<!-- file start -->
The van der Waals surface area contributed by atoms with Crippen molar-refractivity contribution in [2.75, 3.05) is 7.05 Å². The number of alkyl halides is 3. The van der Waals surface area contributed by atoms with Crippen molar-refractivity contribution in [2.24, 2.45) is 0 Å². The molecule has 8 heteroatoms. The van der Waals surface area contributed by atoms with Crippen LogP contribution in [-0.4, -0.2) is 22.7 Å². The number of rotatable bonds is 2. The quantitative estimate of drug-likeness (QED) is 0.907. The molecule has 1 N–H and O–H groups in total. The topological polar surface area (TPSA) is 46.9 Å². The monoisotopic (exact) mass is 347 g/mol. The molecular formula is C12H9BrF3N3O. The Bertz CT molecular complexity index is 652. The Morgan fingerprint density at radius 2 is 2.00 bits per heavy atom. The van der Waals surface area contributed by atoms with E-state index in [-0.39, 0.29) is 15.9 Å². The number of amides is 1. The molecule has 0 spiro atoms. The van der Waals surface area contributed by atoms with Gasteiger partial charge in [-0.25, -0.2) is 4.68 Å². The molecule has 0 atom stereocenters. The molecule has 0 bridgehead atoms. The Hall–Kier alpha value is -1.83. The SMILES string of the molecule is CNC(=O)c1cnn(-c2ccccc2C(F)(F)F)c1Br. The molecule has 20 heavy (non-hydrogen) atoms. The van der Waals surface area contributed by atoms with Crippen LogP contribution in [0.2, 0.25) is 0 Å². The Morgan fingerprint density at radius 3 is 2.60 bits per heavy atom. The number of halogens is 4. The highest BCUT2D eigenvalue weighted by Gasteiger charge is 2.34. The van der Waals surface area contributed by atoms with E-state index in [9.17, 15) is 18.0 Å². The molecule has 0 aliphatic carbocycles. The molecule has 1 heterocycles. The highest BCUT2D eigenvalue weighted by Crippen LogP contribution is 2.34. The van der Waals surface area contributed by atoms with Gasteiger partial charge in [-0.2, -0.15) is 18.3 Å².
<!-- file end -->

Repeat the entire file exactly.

The van der Waals surface area contributed by atoms with Crippen molar-refractivity contribution in [2.75, 3.05) is 7.05 Å². The number of alkyl halides is 3. The van der Waals surface area contributed by atoms with Crippen molar-refractivity contribution in [2.24, 2.45) is 0 Å². The molecule has 8 heteroatoms. The van der Waals surface area contributed by atoms with Crippen LogP contribution in [-0.4, -0.2) is 22.7 Å². The number of rotatable bonds is 2. The quantitative estimate of drug-likeness (QED) is 0.907. The molecule has 1 N–H and O–H groups in total. The topological polar surface area (TPSA) is 46.9 Å². The monoisotopic (exact) mass is 347 g/mol. The molecular formula is C12H9BrF3N3O. The Bertz CT molecular complexity index is 652. The Morgan fingerprint density at radius 2 is 2.00 bits per heavy atom. The van der Waals surface area contributed by atoms with E-state index in [-0.39, 0.29) is 15.9 Å². The number of amides is 1. The molecule has 0 spiro atoms. The van der Waals surface area contributed by atoms with Gasteiger partial charge in [-0.25, -0.2) is 4.68 Å². The molecule has 0 atom stereocenters. The molecule has 0 bridgehead atoms. The Hall–Kier alpha value is -1.83. The SMILES string of the molecule is CNC(=O)c1cnn(-c2ccccc2C(F)(F)F)c1Br. The molecule has 20 heavy (non-hydrogen) atoms. The van der Waals surface area contributed by atoms with Crippen LogP contribution in [0.2, 0.25) is 0 Å². The Morgan fingerprint density at radius 3 is 2.60 bits per heavy atom. The number of halogens is 4. The highest BCUT2D eigenvalue weighted by Gasteiger charge is 2.34. The van der Waals surface area contributed by atoms with E-state index in [9.17, 15) is 18.0 Å². The molecule has 0 aliphatic carbocycles. The molecule has 1 heterocycles. The highest BCUT2D eigenvalue weighted by Crippen LogP contribution is 2.34. The van der Waals surface area contributed by atoms with Gasteiger partial charge in [-0.2, -0.15) is 18.3 Å².